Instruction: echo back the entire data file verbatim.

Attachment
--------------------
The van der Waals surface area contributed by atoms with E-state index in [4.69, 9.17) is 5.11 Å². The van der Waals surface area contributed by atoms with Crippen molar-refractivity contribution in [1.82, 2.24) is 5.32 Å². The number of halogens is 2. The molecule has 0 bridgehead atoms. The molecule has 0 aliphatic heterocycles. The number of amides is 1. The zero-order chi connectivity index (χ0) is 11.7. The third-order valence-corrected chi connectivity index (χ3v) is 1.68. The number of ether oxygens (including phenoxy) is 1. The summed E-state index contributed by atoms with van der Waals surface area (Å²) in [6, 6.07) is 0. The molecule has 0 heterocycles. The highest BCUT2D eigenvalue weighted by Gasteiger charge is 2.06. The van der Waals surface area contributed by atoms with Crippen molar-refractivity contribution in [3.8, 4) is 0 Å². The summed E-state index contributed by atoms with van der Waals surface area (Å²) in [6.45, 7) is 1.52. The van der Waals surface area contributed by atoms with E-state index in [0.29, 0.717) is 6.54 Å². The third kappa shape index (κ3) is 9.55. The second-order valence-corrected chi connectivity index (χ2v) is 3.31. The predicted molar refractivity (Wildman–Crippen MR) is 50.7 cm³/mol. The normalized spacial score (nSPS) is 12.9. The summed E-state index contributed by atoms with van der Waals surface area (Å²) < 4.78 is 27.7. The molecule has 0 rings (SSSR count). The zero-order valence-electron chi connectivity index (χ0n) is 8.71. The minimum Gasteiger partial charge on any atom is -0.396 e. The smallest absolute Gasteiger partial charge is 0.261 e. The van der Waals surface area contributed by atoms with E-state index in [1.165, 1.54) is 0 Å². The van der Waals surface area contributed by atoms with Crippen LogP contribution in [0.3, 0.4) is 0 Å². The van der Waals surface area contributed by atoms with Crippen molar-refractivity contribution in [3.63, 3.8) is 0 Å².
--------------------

The van der Waals surface area contributed by atoms with E-state index in [4.69, 9.17) is 5.11 Å². The van der Waals surface area contributed by atoms with Crippen molar-refractivity contribution in [1.82, 2.24) is 5.32 Å². The number of halogens is 2. The molecule has 0 bridgehead atoms. The molecule has 0 aliphatic heterocycles. The number of amides is 1. The zero-order chi connectivity index (χ0) is 11.7. The third-order valence-corrected chi connectivity index (χ3v) is 1.68. The number of ether oxygens (including phenoxy) is 1. The summed E-state index contributed by atoms with van der Waals surface area (Å²) in [6, 6.07) is 0. The molecule has 0 heterocycles. The highest BCUT2D eigenvalue weighted by Gasteiger charge is 2.06. The van der Waals surface area contributed by atoms with Crippen molar-refractivity contribution in [3.8, 4) is 0 Å². The summed E-state index contributed by atoms with van der Waals surface area (Å²) in [6.45, 7) is 1.52. The van der Waals surface area contributed by atoms with E-state index in [0.29, 0.717) is 6.54 Å². The third kappa shape index (κ3) is 9.55. The second-order valence-corrected chi connectivity index (χ2v) is 3.31. The predicted molar refractivity (Wildman–Crippen MR) is 50.7 cm³/mol. The normalized spacial score (nSPS) is 12.9. The summed E-state index contributed by atoms with van der Waals surface area (Å²) < 4.78 is 27.7. The molecule has 0 rings (SSSR count). The zero-order valence-electron chi connectivity index (χ0n) is 8.71. The minimum Gasteiger partial charge on any atom is -0.396 e. The smallest absolute Gasteiger partial charge is 0.261 e. The van der Waals surface area contributed by atoms with E-state index in [1.165, 1.54) is 0 Å². The van der Waals surface area contributed by atoms with Crippen LogP contribution in [0.3, 0.4) is 0 Å². The van der Waals surface area contributed by atoms with Crippen molar-refractivity contribution in [3.63, 3.8) is 0 Å².